Obsessed, by Steve Volk. Published by Discover In-Depth. Available at Kalmbach Bookstore, $1.99.
Reviewed by Virginia Hughes
A great long-form narrative demands at least one irresistible character. If a writer finds a protagonist who is quirky, contradictory, charming, sadistic, or interesting in any other way, the reader will follow that character through any number of complex ideas.
In OBSESSED: The Compulsions and Creations of Dr. Jeffrey Schwartz, released this past weekend, writer Steve Volk finds that special character and describes him beautifully. According to Volk's depiction, Schwartz is a socially awkward, belligerent psychiatrist whose research has been unfairly shunned by the scientific establishment. He is an unsung hero whose revolutionary behavioral therapy has rescued thousands of people from the irrational fears and repetitive behaviors of obsessive-compulsive disorder (OCD). If his success continues, Schwartz may even rescue the withering concept of free will.
Great long-form science writing is not only about the yarn, however. It's also about pulling away from the character's seductive orbit in order to put his or her ideas into a wider scientific context. And Obsessed, unfortunately, doesn't do that well. Volk tells a slanted truth about Schwartz, the man, and about how his work fits into the larger field of anxiety research. That shortcoming is particularly disappointing given that Obsessed is the debut long-form e-book of an established science magazine, Discover.
It's obvious from the first few pages of Obsessed that Volk, a senior writer at Philadelphia Magazine, is a master of narrative. If there was ever a dull moment in the book's 13,000-plus words, I don't remember it.
I worry, though, that because of its compelling and seemingly authoritative story, readers will come away from the book with inaccurate ideas about anxiety disorders and how the mind works.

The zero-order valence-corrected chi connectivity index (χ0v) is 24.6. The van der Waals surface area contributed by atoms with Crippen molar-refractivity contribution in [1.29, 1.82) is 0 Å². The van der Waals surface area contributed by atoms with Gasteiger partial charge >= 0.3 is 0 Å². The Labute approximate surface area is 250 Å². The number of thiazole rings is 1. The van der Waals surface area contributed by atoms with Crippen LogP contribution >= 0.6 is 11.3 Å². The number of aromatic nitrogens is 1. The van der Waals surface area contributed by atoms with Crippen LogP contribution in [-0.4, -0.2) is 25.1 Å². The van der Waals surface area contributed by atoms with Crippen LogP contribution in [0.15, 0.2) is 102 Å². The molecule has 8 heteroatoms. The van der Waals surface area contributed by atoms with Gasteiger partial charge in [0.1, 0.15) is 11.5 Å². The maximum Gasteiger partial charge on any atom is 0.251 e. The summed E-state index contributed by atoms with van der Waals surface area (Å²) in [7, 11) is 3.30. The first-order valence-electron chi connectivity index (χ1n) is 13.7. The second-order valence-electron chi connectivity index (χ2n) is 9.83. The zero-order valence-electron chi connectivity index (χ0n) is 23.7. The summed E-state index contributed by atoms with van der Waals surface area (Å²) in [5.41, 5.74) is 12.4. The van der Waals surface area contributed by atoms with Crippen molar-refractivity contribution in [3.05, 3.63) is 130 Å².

Take Schwartz's therapy, for example, which is a combination of mindfulness—a technique borrowed from Buddhist meditation in which you try to detach yourself from your emotions by focusing on breathing or some other innocuous behavior—and reappraisal, or explicitly focusing on naming and re-framing your emotions. Volk describes Schwartz's therapy as novel and even revolutionary—a thorn in the side of the psychiatric establishment and its beloved pharmaceuticals.
But Volk largely ignores the fact that Schwartz's approach is only a slight variation of other kinds of cognitive behavioral therapies (including exposure therapy, which Schwartz oddly villifies). These treatments have been around for decades and are firmly established among psychiatrists as effective for some people with anxiety disorders.
So the fact that Schwartz's therapy works for many people with OCD is not at all surprising. The brain changes with our day-to-day experiences—it's why even adults can learn new things, and yes, why some people with addiction, depression, and anxiety disorders can overcome them without drugs. There aren't many neuroscientists or psychiatrists who would disagree with that.
Where Schwartz stirs up trouble, Volk explains, is in his leap from the existence of an adaptable brain to the existence of free will:
“We’re talking about people with a biological brain disorder,” says Schwartz, “who learn through the use of neuroplasticity to change their brain function! That’s free will in action!”